Monday night: Maggie falls asleep in Atticus’ arms. Put down in crib. Sleeps for 1-2 hours. Wakes up. Takes pacifier. One hour later, wakes up. Wants out of crib. Move to car seat. Falls back to sleep. One hour later, wakes up. At 3:45 am, Atticus takes her out in the car, drives around until she falls asleep, then comes home. Sleeps in car seat until 8 am.
Tuesday night: Maggie falls asleep in car sear. Stays in car seat until morning, taking pacifier once.(sleeps nine hours)
Wednesday night: Maggie falls asleep in car seat. Wakes up two hours later, wants out. Rocked to sleep. Put in crib. Repeat every hour. Realize around 3 am that she will only sleep if someone is holding her. Sit/sleep in recliner until 7:30 am.
Thursday night: Maggie falls asleep in car seat. Sleeps for three hours. Wakes up, wants out. In sheer frustration, take Maggie to bed with us. She sleeps fitfully, tossing and turning, keeping everyone awake. Finally settles at 4 am. Sleeps until 7:30.
Friday night: Maggie falls asleep in Atticus’ arms. Placed in crib. Sleeps two hours. Wakes up, takes pacifier. Wakes up again in an hour. Moved to car seat. Sleeps 7 hours.
And so on. Her sleep is so unpredictable it’s impossible to know what to do to make it better. One night she’ll sleep in the car seat for eight hours, the next night she won’t sleep unless someone is holding her.
We have a bedtime routine. She gets a bath, jammies, some quiet play time in her dim room, a story, a bottle, and a lullaby CD. Then more rocking, and either placing her in the crib or car seat. Some nights she lasts a few hours or all night (though never all night in the crib), other nights only two or three hours, then she wants to be held for the rest of the night.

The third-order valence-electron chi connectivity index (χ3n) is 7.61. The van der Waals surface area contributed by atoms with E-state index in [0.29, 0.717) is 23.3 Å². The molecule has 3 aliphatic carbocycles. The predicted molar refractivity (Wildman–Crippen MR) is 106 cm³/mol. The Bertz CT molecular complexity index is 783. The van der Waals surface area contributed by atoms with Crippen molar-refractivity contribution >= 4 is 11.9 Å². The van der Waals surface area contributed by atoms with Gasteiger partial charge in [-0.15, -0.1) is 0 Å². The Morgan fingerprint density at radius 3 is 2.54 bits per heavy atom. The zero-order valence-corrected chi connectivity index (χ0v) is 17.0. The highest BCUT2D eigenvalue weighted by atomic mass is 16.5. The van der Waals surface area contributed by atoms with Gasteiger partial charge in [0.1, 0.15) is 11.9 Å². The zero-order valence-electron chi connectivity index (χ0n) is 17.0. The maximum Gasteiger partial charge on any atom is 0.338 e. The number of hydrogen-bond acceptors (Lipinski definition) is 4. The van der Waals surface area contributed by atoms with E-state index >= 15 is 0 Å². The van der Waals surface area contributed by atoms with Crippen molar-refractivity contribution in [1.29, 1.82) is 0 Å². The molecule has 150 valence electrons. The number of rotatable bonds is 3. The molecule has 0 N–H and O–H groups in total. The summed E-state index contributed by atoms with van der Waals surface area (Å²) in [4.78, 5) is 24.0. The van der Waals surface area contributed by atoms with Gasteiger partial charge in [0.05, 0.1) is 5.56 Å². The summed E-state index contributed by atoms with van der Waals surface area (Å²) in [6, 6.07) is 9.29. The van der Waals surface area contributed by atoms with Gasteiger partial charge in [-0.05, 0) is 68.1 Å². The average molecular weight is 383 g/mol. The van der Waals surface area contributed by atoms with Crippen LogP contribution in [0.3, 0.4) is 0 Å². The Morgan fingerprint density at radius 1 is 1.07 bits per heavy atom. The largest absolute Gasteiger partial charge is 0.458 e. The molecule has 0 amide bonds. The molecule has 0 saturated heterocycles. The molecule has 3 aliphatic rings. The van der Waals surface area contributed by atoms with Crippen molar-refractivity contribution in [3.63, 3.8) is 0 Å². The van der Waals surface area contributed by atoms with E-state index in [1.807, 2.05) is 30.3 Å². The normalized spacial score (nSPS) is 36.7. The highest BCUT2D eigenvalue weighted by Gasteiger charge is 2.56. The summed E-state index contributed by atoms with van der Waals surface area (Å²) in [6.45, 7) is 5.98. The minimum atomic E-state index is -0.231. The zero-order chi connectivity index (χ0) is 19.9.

Even taking her into bed isn’t great because she sort of sinks down into the mattress, which seems to make it difficult for her to be comfortable. Then Atticus won’t sleep in bed with me if Maggie is in bed, and I’m not choosing between my husband and child. I made vows to Atticus, but not to Maggie. The marriage bed is for us. I feel very strongly about this. A night (or part of one) every once in a while (especially if sick) is fine, but I’m not willing to do every night co-sleeping. Anyway, she doesn’t seem to sleep much better in bed with us than anywhere else.
Really, she wants to sleep curled up in someone’s arms. In fact, during the day she won’t sleep anywhere else for any length of time. It’s been over a month since she has napped during the day anywhere but in my lap. It’s getting old.
Our pediatrician told us to try cry-it-out or some variation thereof if we felt comfortable with it. That was several weeks ago, and we hesitated because she does have two teeth coming in. But now, those teeth are most of the way in, and really, it’s not teething pain because we give her a small dose of baby advil every night before bed. We’re open to the possibility of sleep training, though I am not excited about it.